- Written by webmin
If you want an outstanding history of early motorcycle racing in America, you can spend the next few days with Pioneers of American Motorcycle Racing: Exclusive internet publication about the men who built and rode the first American racing motorcycles between 1900 – 1933, by Daniel K. Statnekov (including a chapter on Shrimp Burns).
If you actually want to see board trackers in action, you’ll have a hard time finding that anywhere. Footage of any early racing is scarce, and I can count the number of films I’ve seen on one hand. So it’s exciting to find not only a new one, but five-and-a-half minutes as good as Beverly Hills Board Track Racing (1921), digitized by National Film Preservation Foundation.
It’s hard to believe people did this, not just a little bit, but for decades. They’re fast by any standards, but 100-plus on wood must have been the thrill of a lifetime. Indeed, for Shrimp Burns, Indian Powerplus rider and subject of the Indian-produced film, it really was.
From the text:
“Murderdromes”—that was the nickname given to the motordromes used in the early days of motorcycle racing. These circular wooden tracks, surfaced with two-by-fours, were modeled after the courses used for bicycle racing but with steeper banking, which enabled riders to maintain speed as they took the curves. Unfortunately, the banking—as much as 60 degrees—made for not only higher speeds but also for more deadly accidents. Because the grandstands were sometimes located above the uppermost edge of the track, even spectators were not immune to danger.
Indian Motocycle Company, the sponsor of this film, was a pioneer in the development of the motorcycle. The company was founded in 1901 by George Hendee, America’s first national cycling champion, and Oscar Hedstrom, a watchmaker who in his spare time built standard and motorized bicycles. Built for speed, motorcycles were tested on the race track. In addition to manufacturing quality motorcycles for the general public, Indian invested heavily in specialized racing models, which not only served as prototypes for the next generation of consumer models but also, through the many records set and championships won by the company-sponsored racers, helped sell the Indian brand.
Beverly Hills Board Track Racing presents the highlights of one such competition that took place on April 24, 1921, at the Beverly Hills Speedway in Los Angeles, California. Although created at the time to promote Indian bikes, the film survives today as an important document for the history of motorcycle racing. Not only does it capture the short-lived Beverly Hills Speedway (1920–24), hyped as the world’s greatest speedway at the time of its construction, it also affords a glimpse of the charismatic Albert “Shrimp” Burns, one of the top dirt and board track racers of the time. In this particular event, he set a new speed record—102.5 miles per hour—for a stock motorcycle in competition. And this occurred after Burns had crashed in a previous race earlier that day and unexpectedly returned from the hospital in bandages to compete in the final race with a borrowed bike!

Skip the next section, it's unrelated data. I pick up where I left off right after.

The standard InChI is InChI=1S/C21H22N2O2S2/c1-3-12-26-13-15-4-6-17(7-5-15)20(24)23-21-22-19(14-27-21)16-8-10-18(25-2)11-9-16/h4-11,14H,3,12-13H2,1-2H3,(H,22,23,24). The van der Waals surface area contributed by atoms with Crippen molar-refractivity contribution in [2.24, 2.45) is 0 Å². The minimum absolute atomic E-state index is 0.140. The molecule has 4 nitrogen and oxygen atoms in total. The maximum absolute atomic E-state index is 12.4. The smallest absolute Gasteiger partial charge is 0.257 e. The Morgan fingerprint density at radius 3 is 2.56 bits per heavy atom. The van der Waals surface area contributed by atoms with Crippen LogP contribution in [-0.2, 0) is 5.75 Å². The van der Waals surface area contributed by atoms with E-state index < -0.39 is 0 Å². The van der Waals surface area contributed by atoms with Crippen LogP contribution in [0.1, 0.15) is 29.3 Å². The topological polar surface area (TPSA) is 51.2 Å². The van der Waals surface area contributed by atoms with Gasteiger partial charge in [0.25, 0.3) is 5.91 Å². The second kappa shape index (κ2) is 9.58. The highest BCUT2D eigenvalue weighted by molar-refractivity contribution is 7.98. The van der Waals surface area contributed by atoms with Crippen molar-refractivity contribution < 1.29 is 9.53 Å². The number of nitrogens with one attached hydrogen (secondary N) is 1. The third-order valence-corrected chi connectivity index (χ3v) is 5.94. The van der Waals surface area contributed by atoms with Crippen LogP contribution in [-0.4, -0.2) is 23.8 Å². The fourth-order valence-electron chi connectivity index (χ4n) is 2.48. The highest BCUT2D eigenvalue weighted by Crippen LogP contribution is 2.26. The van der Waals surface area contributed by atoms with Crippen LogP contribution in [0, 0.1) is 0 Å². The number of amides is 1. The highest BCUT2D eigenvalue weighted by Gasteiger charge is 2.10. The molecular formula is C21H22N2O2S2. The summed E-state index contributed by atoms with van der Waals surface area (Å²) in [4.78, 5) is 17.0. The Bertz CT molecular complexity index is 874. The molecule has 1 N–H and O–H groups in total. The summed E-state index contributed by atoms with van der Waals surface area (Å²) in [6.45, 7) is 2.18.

On the face of it, Beverly Hills Board Track Racing is a simple sports newsfilm bringing the excitement of motorcycle racing to moviegoers, but the intertitles—although mimicking the style of a sports announcer—leave no doubt of its promotional purpose. The viewer is constantly reminded that it’s not the daredevil rider alone who wins the race, but the man with the best bike: “ ‘Shrimp’ Burns and Indian take the lead as usual!”; “Burns and Powerplus step out in front!”; “Burns and Powerplus Indian Win!”
Watching the film today, it’s not the final close-up of the Powerplus engine (“the supreme Stock Motorcycle Engine of the World!”) that lingers with the viewer but the bandaged Burns, posing on his bike, smiling to the camera. While the “Shrimp” looks for all the world like nothing could stop him, just four months later the 22-year-old daredevil of board track racing would lose his life on a track in Toledo, Ohio. We are fortunate, at least, that his moving image lives on in this precious film preserved by the Motorcycle Hall of Fame Museum.
About the Preservation
The single surviving 35mm nitrate print ofBeverly Hills Board Track Racing, donated by the son of a former Indian Motorcycle dealer, was preserved by the Motorcycle Hall of Fame Museum in 2002, with a grant of contributed services from the National Film Preservation Foundation. The film preservation work was donated by Cinetech and the video reference copy created through a gift of Erickson Archival Telecine.
In short, it’s terrifying.
For more daily prewar bike stuff, see The Vinagent; I like Board Track Racing on Film:
The Board Track motorcycle race course was a peculiarly American institution. The first banked wooden racing tracks (Velodromes) were used for bicycle racing in Europe and America over 110 years ago, and in fact, such tracks still exist for bicycle sport. Motorcycles were initially used as pacing machines to get the bicycles up to speed…